The leadership of organised labour in Nigeria has continued to betray strategic naivety on the struggle for enhanced wages and better service conditions for workers. Its prominent arms, the Nigeria Labour Congress and Trade Union Congress have been congratulating themselves on the breakthrough on implementation of the thirty thousand naira minimum wage reached with the federal government last week. As has become the pattern at every new wage negotiation, the labour movement is dodgy on the ability of state governments to pay.
The labour unions know too well that the present revenue sharing formula which gives the federal government the huge chunk of 52 per cent, 35 per cent to 36 states and 774 local governments, (and the balance reserved for special accounts), is inequitable. By glossing over this problematic structure, the labour organisations in effect, repudiate the responsibility of creating the system for even enforcement of workers’ interests.
Given that the federal government employs minimal workforce compared with the states and local governments, it follows that a meaningful implementation of wage increase is first dependent on the fiscal empowerment of the second and ‘third’ tiers of government. Accordingly, we would expect that the labour movement would be leading the crusade for a just and fair revenue sharing law. For reasons best known to Nigeria’s labour unions, they studiously shun this duty to themselves and the nation.
But while the NLC and company choose to live in denial, some State governors through their impactful strides in development, make the strong case for an upward review of the states’ percentage in national earnings. The performance of these governors are noteworthy not only in their traditional constituencies but more importantly for their strong interventions in areas of federal responsibility. Anambra State Governor Willie Obiano stands out among the fine crop of state administrators generously bearing federal responsibilities with lean State resources.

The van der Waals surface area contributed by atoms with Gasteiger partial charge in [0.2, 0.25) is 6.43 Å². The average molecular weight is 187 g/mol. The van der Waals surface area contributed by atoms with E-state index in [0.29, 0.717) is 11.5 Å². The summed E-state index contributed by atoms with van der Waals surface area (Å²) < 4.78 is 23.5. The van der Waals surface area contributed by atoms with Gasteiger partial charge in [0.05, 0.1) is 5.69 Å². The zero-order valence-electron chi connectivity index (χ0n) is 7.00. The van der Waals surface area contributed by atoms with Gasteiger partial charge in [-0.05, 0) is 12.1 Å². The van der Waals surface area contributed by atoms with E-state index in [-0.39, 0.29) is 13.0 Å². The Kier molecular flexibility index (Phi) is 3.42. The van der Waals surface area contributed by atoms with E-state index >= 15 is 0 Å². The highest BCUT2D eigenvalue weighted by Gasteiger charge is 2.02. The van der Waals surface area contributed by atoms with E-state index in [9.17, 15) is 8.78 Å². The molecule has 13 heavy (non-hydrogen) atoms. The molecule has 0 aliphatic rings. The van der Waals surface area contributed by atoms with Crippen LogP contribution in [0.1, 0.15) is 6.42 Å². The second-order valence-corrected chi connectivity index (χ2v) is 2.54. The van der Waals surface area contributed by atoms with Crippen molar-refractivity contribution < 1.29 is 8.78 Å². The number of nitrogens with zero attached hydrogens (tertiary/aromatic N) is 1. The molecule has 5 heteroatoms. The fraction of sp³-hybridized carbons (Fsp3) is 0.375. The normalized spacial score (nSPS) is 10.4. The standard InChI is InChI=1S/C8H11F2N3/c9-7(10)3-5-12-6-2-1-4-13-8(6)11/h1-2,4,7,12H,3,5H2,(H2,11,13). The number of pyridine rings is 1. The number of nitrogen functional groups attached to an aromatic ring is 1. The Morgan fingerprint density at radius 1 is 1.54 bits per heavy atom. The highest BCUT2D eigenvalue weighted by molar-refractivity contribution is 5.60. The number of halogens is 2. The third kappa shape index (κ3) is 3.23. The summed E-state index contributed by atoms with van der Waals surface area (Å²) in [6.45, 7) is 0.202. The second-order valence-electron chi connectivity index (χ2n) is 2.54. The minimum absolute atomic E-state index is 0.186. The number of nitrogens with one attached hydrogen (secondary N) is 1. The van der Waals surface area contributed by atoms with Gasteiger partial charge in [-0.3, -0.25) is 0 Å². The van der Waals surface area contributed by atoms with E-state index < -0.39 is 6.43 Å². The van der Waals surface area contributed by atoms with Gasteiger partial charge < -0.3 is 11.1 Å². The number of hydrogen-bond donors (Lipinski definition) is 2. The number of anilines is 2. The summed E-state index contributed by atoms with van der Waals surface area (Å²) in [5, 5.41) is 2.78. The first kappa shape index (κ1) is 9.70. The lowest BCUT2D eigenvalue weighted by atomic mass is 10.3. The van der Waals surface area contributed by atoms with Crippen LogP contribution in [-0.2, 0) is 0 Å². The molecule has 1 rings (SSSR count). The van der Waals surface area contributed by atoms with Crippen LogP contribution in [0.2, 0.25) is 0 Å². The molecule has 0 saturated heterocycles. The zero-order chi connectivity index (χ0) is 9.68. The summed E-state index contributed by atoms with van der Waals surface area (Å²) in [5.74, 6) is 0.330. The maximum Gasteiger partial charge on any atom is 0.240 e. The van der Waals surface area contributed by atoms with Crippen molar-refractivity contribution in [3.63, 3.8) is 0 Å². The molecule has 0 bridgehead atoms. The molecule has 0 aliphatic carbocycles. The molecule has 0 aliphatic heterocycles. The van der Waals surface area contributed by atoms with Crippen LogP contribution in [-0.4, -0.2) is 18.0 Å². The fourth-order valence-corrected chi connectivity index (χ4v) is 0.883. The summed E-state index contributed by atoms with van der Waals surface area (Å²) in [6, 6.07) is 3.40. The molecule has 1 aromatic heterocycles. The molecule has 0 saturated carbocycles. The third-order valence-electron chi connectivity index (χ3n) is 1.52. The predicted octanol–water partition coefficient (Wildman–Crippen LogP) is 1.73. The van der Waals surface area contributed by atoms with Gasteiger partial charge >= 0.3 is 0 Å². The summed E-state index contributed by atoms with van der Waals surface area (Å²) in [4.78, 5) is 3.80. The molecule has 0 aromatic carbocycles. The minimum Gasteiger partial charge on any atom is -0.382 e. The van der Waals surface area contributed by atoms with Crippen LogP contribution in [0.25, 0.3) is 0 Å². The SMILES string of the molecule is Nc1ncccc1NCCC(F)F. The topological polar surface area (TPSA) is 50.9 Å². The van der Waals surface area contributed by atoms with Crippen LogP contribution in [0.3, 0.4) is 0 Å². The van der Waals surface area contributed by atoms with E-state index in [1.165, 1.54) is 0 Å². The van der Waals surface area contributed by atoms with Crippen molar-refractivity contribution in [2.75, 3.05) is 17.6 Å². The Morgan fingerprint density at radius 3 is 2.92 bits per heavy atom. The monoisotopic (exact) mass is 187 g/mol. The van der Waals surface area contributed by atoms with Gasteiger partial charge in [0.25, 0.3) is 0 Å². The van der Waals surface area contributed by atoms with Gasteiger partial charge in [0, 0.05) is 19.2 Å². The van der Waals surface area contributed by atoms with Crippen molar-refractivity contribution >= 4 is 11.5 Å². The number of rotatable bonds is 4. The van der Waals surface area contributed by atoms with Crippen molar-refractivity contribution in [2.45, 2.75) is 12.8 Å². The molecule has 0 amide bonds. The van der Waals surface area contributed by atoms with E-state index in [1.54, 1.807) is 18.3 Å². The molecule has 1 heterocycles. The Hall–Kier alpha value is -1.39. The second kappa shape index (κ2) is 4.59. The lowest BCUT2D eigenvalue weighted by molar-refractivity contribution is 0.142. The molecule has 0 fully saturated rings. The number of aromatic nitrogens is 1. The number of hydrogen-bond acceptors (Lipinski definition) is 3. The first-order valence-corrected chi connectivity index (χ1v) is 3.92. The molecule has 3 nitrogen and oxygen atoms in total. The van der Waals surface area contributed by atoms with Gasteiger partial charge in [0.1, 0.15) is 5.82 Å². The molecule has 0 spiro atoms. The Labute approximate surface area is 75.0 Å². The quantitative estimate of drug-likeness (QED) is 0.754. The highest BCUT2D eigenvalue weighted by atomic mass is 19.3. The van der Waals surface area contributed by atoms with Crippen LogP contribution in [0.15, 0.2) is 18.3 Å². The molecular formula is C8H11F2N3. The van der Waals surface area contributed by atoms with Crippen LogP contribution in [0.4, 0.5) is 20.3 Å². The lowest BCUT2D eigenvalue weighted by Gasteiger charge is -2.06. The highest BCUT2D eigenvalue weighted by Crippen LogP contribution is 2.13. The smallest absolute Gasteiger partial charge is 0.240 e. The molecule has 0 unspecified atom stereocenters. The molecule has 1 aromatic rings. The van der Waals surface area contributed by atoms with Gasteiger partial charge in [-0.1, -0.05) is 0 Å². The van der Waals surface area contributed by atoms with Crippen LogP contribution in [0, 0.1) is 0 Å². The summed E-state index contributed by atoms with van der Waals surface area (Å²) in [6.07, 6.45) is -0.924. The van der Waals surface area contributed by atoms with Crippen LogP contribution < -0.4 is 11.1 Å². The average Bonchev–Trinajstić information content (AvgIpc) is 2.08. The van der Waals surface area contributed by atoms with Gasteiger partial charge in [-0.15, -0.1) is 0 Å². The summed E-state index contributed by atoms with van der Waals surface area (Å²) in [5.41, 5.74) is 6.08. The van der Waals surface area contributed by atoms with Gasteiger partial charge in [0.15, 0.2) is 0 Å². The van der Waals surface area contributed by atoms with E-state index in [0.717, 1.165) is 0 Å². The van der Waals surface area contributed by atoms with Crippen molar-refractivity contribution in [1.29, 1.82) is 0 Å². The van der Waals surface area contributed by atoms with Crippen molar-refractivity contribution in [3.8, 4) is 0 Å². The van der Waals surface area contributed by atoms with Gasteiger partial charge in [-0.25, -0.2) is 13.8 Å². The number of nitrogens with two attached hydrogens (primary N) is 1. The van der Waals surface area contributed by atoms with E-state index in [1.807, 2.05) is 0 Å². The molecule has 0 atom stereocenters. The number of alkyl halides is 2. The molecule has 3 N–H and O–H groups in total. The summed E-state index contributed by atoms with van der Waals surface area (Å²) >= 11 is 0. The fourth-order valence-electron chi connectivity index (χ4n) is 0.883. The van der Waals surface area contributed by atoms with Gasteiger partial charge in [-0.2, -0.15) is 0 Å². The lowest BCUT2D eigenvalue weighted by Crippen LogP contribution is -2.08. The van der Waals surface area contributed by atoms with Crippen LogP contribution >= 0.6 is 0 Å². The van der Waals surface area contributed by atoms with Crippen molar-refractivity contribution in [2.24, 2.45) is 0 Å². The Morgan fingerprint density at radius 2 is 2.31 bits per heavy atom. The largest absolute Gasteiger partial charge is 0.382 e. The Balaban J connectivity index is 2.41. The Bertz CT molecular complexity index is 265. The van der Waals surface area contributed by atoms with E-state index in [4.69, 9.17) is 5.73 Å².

Governor Obiano has gone beyond the conventional assistance to federal security agencies to blend them into the state’s protection machinery. On the 11th of October, 2019, Obiano launched the advent of digital security operations in Anambra State with the handover of sophisticated surveillance cameras, 111 smart cars, and 77 patrol motorcycles to military and paramilitary formations.
The revelation that the state had already trained dozens of personnel for the operations and maintenance of the gadgets points to the long term approach of Obiano’s intervention. Against the backdrop of past security empowerment, the engagement by Obiano and other proactive Governors indicates that state police can work and that it’s indeed time to begin the processes. Moreover, the huge financial burden of assisting federal security agencies justifies the quest for increased national revenue to states.
Similarly, the challenge of maintaining federal roads takes a big financial toll on state governments.
For a state like Anambra where roads are vulnerable to the high incidence of soil erosion, the burden cannot be overemphasised. The federal government presently owes the state about N40b expended on rehabilitation of federal roads. There can be no gainsaying the momentum the injection of this sum into the State’s economy will bring about. Yet, for reasons of responsiveness to the yearnings of the people and the State’s peculiar environmental conditions, the Obiano regime cannot stop maintaining federal roads. In the light of this reality of federal roads ‘devolving’ on states, why should the states not get greater share of national income?
And while aviation remains on the exclusive legislative list, the Obiano regime is embarking on the construction of Anambra’s airport city at Umueri. The original airport project was initiated 33 years ago in 1986 by the military administration headed by Group Captain Emeka Omeruah.
Subsequent administrations baulked at the project because of its enormous capital outlay even as the growing Onitsha – Nnewi business axis emphasised its priority nature. Six billion naira is voted for the landmark project in the State’s 2020 budget estimate; again a considerable sum that the State would deploy in other areas were the federal government to take over this responsibility.
It is heart-warming that even in the face of these commitments, Obiano has already accepted to pay the new minimum wage. He deserves commendation for serving his State well and by that very fact making a strong case for better financial deal for States.
- Afuba is Editor of Anambra Times.